In general, the transition matrix alters the probability vector based on the definition of matrix multiplication,

(where $i$ = A or B here) which tells us that the occupancy of $i$ "inherits" some fraction of probability from each state, including $i$ itself. Because of this meaning of $\tmat$, each column of the matrix must be normalized - i.e., the elements sum to 1 - which you can check for our two-state case (17). The normalization means that all the probability that starts in a given state $i$ must go somewhere (including perhaps back to $i$ itself):

This point is sometimes emphasized by noting that the diagonal terms $T_{ii}$, which correspond to "self transitions" (remaining in the same state), must comprise all probability left over after accounting for transitions to other states ($j \neq i$): $T_{ii} = 1 - \sum_{j \neq i} \tji$ .

By the way, a more precise but cumbersome notation would be $\tji(\tau)$ but we will usually keep $\tau$ implicit in $\tmat$.

#### Transition probabilites in the matrix are not the same as transition rate constants (discrete vs. continuous time)

You have already noticed that in general $\tji \neq \kij$ even when $i \neq j$, which is because the rate constants $\kij$ refer to infinitesimal time increments whereas the transition matrix $\tmat$ applies to an arbitrary *finite* length of time $\tau$. Correspondingly, the rate constants $\kij$ also have different units - probability per unit time instead of just probability for $\tji$. We can understand this better by examining two limiting cases.

Examining the transition matrix (17) in the small $\tau$ limit, based on $e^{-k\tau} \approx 1 - k \tau$, shows that it corresponds to our intuition and the meaning of the rate constants $k_{ij}$ as transition probabilities *per unit time*.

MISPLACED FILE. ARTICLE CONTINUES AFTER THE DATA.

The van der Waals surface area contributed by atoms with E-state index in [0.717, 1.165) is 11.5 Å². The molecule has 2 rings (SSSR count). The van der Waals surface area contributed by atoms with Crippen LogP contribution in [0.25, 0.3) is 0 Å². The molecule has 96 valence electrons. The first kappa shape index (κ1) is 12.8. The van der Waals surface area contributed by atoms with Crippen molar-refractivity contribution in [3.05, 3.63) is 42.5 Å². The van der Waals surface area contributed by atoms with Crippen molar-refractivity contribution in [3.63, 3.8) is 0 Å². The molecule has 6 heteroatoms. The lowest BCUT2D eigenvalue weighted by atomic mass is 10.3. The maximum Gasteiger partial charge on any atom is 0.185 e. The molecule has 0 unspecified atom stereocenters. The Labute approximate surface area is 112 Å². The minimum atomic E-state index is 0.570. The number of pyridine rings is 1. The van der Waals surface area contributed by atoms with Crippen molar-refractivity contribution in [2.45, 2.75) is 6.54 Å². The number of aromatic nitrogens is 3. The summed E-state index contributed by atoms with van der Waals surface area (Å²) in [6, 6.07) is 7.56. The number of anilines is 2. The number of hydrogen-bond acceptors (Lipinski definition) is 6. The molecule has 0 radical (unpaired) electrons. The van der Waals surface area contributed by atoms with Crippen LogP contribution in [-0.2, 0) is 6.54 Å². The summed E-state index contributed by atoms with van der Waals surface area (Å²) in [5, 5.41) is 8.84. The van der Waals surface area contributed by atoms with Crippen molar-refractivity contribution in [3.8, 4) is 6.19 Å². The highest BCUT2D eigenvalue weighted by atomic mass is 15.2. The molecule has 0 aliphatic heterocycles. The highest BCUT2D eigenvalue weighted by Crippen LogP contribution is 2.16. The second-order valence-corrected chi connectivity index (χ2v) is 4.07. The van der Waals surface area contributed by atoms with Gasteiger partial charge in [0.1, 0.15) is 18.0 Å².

Thus, for example, the probability to transition from A to B in a very short amount of time is $\kab \, \tau$ and hence the probability to remain in A is $1 - \kab \, \tau$. By the way, what is a "small" value of $\tau$ here? It means that $\tau$ is smaller than other timescales in the system, which in our case are $\kab^{-1}$ and $\kba^{-1}$.

In the large $\tau$ limit, something quite different happens. The exponential terms in (17) vanish as $\tau \to \infty$ and we have

If you use this large-$\tau$ transition matrix in Eq (17) and recall that $P_A(t) + P_B(t) = 1$ for any $t$, you will see that after a long time increment, the equilibrium probabilities (6) are always reached - regardless of the probabilities at the starting time $t$. (This holds so long as there are no sources or sinks of probability.)

Can the transition matrix $\tmat$ be derived in a simple way from the $\kij$ rate constants? Well, yes and no. The process involves matrix exponentiation and is explored in an exercise below.

#### The transition matrix in action: Reaching longer times

How can the transition matrix be used to obtain longer time behavior? In the simple two-state case, where we already know the elements $\tji(\tau)$ for any $\tau$, that's a simple problem: we just change $\tau$ to the value of interest. But more generally, what if we only had numerical values for the the $\tji$ elements for a fixed small value of $\tau$? How then do we obtain long-time information?

The matrix formulation easily provides long-time information, both for arbitrary multiples of $\tau$ and for the $\tau \to \infty$ limit. From (17), we already know that $\pcol(t+\tau) = \tmat \, \pcol(t)$, and so we can iterate this process. For one more step, by the rules of matrix multiplication, we have $\pcol(t+2\tau) = \tmat \, \pcol(t+\tau) = \tmat^2 \pcol(t)$ and more generally,

This relation is true for any number of states.

#### Obtaining the transition matrix from data